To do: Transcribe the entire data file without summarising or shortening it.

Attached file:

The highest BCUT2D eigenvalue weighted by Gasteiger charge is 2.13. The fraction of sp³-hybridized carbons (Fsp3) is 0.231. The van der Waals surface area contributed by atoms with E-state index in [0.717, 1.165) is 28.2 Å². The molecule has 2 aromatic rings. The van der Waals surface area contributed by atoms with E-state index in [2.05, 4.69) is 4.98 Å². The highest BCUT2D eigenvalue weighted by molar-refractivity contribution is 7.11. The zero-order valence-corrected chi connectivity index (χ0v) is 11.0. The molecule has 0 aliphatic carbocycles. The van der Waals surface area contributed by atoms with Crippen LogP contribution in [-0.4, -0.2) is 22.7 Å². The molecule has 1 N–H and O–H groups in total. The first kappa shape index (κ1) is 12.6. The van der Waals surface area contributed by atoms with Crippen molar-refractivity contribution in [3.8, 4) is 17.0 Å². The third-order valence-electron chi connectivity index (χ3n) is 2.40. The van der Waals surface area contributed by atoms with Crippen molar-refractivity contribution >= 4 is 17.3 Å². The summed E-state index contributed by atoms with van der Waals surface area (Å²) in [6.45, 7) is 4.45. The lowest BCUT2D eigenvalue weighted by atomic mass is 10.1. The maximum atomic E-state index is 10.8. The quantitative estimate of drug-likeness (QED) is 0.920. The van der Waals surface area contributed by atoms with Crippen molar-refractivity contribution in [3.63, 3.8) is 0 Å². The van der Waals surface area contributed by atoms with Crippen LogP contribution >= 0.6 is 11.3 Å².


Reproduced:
The highest BCUT2D eigenvalue weighted by Gasteiger charge is 2.13. The fraction of sp³-hybridized carbons (Fsp3) is 0.231. The van der Waals surface area contributed by atoms with E-state index in [0.717, 1.165) is 28.2 Å². The molecule has 2 aromatic rings. The van der Waals surface area contributed by atoms with E-state index in [2.05, 4.69) is 4.98 Å². The highest BCUT2D eigenvalue weighted by molar-refractivity contribution is 7.11. The zero-order valence-corrected chi connectivity index (χ0v) is 11.0. The molecule has 0 aliphatic carbocycles. The van der Waals surface area contributed by atoms with Crippen LogP contribution in [-0.4, -0.2) is 22.7 Å². The molecule has 1 N–H and O–H groups in total. The first kappa shape index (κ1) is 12.6. The van der Waals surface area contributed by atoms with Crippen molar-refractivity contribution in [3.8, 4) is 17.0 Å². The third-order valence-electron chi connectivity index (χ3n) is 2.40. The van der Waals surface area contributed by atoms with Crippen molar-refractivity contribution >= 4 is 17.3 Å². The summed E-state index contributed by atoms with van der Waals surface area (Å²) in [6.45, 7) is 4.45. The lowest BCUT2D eigenvalue weighted by atomic mass is 10.1. The maximum atomic E-state index is 10.8. The quantitative estimate of drug-likeness (QED) is 0.920. The van der Waals surface area contributed by atoms with Crippen molar-refractivity contribution in [3.63, 3.8) is 0 Å². The van der Waals surface area contributed by atoms with Crippen LogP contribution >= 0.6 is 11.3 Å².